The press release says the total purchase amount includes $177 million payable when the transaction is done, alongside another $100 million as a “performance-based earn-out” guaranteed by HelloFresh.
Factor75 was founded in 2013 and specializes in “providing fresh, ready-to-eat meals with a focus on health and wellness,” with options for Keto, Paleo, low-carb, vegetarian and high-protein meals.
The merger will combine HelloFresh’s global work to deliver fresh ingredients to customers’ doorsteps with Factor’s previous success in creating ready-to-eat meals.
HelloFresh’s addition of Factor to its portfolio will join the existing additions of EveryPlate and Green Chef, to access “a diverse and distinct meal offering for every need, occasion and price point,” the release says.
“Since our founding, Factor has been at the intersection of taste, health, and convenience, providing simple, clean eating that not only tastes great but fuels consumers’ active and busy lifestyles,” said Mike Apostal, CEO of Factor. “By joining HelloFresh, the market leader in meal kits in the U.S., Factor will leverage new resources and category expertise to accelerate our growth, enhance our brand positioning and further amplify our mission.”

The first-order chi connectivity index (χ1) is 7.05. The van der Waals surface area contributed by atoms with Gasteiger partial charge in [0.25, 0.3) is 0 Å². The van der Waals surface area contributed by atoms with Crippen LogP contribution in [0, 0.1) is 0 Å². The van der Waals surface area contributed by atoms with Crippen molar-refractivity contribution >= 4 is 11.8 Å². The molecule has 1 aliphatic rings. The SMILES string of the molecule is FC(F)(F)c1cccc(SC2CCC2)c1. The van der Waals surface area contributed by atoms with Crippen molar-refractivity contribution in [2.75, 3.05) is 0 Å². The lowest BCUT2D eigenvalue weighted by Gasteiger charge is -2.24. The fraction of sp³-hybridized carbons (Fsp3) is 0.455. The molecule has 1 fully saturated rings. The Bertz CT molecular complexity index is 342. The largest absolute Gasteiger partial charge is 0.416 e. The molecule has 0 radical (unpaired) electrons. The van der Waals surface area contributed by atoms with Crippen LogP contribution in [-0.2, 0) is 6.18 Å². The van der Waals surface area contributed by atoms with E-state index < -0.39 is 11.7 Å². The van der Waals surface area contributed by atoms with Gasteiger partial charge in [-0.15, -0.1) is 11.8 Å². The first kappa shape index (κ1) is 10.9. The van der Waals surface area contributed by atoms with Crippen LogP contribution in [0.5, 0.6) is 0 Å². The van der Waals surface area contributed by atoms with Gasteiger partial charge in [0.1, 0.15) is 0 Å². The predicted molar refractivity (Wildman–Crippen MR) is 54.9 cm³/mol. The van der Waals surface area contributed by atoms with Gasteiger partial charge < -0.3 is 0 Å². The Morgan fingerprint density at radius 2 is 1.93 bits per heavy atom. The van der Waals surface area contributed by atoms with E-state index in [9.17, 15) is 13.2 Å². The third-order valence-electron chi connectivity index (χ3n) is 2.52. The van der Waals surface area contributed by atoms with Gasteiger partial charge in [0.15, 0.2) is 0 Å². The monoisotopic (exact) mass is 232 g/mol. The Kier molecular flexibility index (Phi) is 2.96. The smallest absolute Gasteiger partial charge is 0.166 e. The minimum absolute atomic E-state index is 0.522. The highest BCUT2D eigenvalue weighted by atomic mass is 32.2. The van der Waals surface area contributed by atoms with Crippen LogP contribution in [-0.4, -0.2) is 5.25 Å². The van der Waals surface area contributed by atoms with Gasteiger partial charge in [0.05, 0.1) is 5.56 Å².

In addition, Uwe Voss, CEO of HelloFresh U.S., said the ready-to-eat meals delivered directly to customers were “a nascent food vertical that we believe has the potential to grow into a multi-billion dollar category over time.”
The acquisition will land HelloFresh a new office in the Chicago metropolitan area, and four new production and fulfillment facilities, the press release says.
Customers’ appetite for meal kit services has grown larger since the pandemic started, with the industry projected to reach a value of $20 billion by 2027, PYMNTS reports. Julie Marchant-Houle, CEO of Martha & Marley Spoon, told PYMNTS recently that the large increases in revenue for these types of companies came from the lockdowns, when customers couldn’t access restaurants like before the pandemic.
Meal kits have seen an increase in use and demand in the pandemic because of their extra costs for shipping, recipe creation and packaging, PYMNTS writes.